TenantScreeningUSA.com Advocates First-Time Landlords Partner with Third-Party Tenant Screening Firms to Ensure Compliance with Recent EEOC and FTC Joint Guidance

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On March 10, 2014 the Equal Employment Opportunity Commission (EEOC) and the Federal Trade Commission (FTC) Jointly released a new Guidance clarifying the legal and lawful use of utilizing public records as part of a background screening process. Adam Almeida, President and CEO of TenantScreeningUSA.com states: “I urge all first-time landlords work with a third-party screening company to remain compliant with the demands of the new Joint Guidance, as well as the laws governing tenant screening, specifically in regards to potential discrimination that could arise from misuse of public records.”

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Laws governing the use of public records are rapidly changing and a new landlord should work with a third-party tenant screening company in order to understand those laws as well as maintain compliance within the law.

The use of public records in background screening is increasingly under the scrutiny of various public agencies. In April 2012 the Equal Employment Opportunity Commission (EEOC) released its initial Guidance which specifically spoke to the use of criminal histories, under Title VII of the Civil Rights Act of 1964, as well as other public records, and the potential of discrimination due to the misuse or misinterpretation of these documents. http://www.eeoc.gov/laws/guidance/arrest_conviction.cfm

Recently the EEOC, jointly with the FTC, released an updated guidance document outlining the rights of employees and employers in the use of public documents utilized in pre-employment vetting. http://www.eeoc.gov/eeoc/newsroom/release/3-10-14.cfm

Adam Almeida, President and CEO of TenantScreeningUSA.com states: “The Joint Guidance shows that the federal government is scrutinizing the use of public records in employment background screening and, ultimately, all screening.”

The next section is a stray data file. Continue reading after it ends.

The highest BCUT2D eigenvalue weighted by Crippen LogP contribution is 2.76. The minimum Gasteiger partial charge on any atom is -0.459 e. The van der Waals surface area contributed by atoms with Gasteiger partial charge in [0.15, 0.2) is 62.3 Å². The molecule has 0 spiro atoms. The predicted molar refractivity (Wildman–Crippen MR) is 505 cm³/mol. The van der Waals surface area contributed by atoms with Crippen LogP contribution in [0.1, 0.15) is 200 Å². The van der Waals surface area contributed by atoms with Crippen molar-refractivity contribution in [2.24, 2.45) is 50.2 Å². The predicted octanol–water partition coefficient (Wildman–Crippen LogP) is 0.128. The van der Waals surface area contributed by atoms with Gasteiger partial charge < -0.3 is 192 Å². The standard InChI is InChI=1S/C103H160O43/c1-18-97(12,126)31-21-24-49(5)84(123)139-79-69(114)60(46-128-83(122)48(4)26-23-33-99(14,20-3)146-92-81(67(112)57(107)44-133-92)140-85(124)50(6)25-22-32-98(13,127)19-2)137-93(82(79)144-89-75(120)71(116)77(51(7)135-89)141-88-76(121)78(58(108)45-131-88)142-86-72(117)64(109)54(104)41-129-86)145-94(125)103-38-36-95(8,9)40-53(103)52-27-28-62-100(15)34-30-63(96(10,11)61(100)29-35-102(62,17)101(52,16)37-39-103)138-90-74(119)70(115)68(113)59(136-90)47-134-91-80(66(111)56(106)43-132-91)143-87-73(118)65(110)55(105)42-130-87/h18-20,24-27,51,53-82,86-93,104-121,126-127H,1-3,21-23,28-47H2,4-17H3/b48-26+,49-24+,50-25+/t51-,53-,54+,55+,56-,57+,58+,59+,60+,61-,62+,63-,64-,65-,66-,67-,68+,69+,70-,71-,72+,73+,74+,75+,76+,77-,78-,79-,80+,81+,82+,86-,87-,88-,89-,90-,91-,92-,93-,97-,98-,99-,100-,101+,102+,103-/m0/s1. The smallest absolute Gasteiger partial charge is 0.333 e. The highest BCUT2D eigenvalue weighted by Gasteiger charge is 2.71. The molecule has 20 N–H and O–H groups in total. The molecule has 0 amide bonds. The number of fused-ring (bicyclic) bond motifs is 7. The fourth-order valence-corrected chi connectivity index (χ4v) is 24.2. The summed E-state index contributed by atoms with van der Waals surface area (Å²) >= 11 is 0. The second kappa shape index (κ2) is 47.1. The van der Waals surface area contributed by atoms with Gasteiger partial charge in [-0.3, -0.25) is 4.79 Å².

The Joint Guidance is designed to show what employers can and cannot do, as well as what potential employees can expect during the vetting process and the dissemination of public information. But a central theme of the Joint Guidance is the elimination of potential discrimination through the improper use or misuse of public records.

From the EEOC/FTC Joint Guidance (Mar. 10, 14):
It's illegal to check the background of applicants and employees when that decision is based on a person's race, national origin, color, sex, religion, disability, genetic information (including family medical history), or age (40 or older). For example, asking only people of a certain race about their financial histories or criminal records is evidence of discrimination. http://www.eeoc.gov/eeoc/publications/background_checks_employers.cfm

Almeida states: “The use of criminal histories, a key public record, is at the core of the both the recent Joint Guidance as well as the Guidance from 2012. How these documents are allowed to be used continues to evolve. While the initial government action focuses on employment screening, this action will affect the use of public records in all background checks, including tenant background checks.”

With the housing market at a crossroads, more and more home owners are holding on to existing houses and renting them out rather than selling them.

From the Los Angeles Times (Apr. 05, 14):
Buyers who bought at the bottom of the market in 2009 got a bargain. Then came years of opportunity to refinance into record-low interest rates. That means many owners can rent out their home for more than it costs them each month, even with taxes and other ownership costs figured in. LA TIMES - First Time Landlords April 5, 2014 (http://articles.latimes.com/2014/apr/05/business/la-fi-first-time-landlords-20140405)

Almeida states: “For many the idea of renting a home appears a simple task but the growing complexity over the use of public records will expose the uninformed to potential legal action.”

A specific point from the Joint Guidance that highlights this risk states:
Any background information you receive from any source must not be used to discriminate in violation of federal law. http://www.eeoc.gov/eeoc/publications/background_checks_employers.cfm

The opportunity to rent out an existing property remains tempting. As housing costs stay low and rental income high, temptation will remain to become a first-time landlord. Almeida states: "The complexities of using public records in any background screening situation demand that as a first-time landlord one must partner with a third-party tenant screening company to assist with compliancy. As shown by the recent EEOC/FTC Joint Guidance, the government continues to place greater scrutiny on the legal and lawful use of public records for background screening of any type, including tenant."

TenantScreeningUSA.com is a third-party tenant screening company with an experienced staff highly trained in all aspects of tenant screening, including laws and regulations governing the use of public records. With programs designed specifically for first-time and/or small unit landlords and property managers, TenantScreeningUSA.com can provide all the tenant screening tools required for a successful and enjoyable experience.

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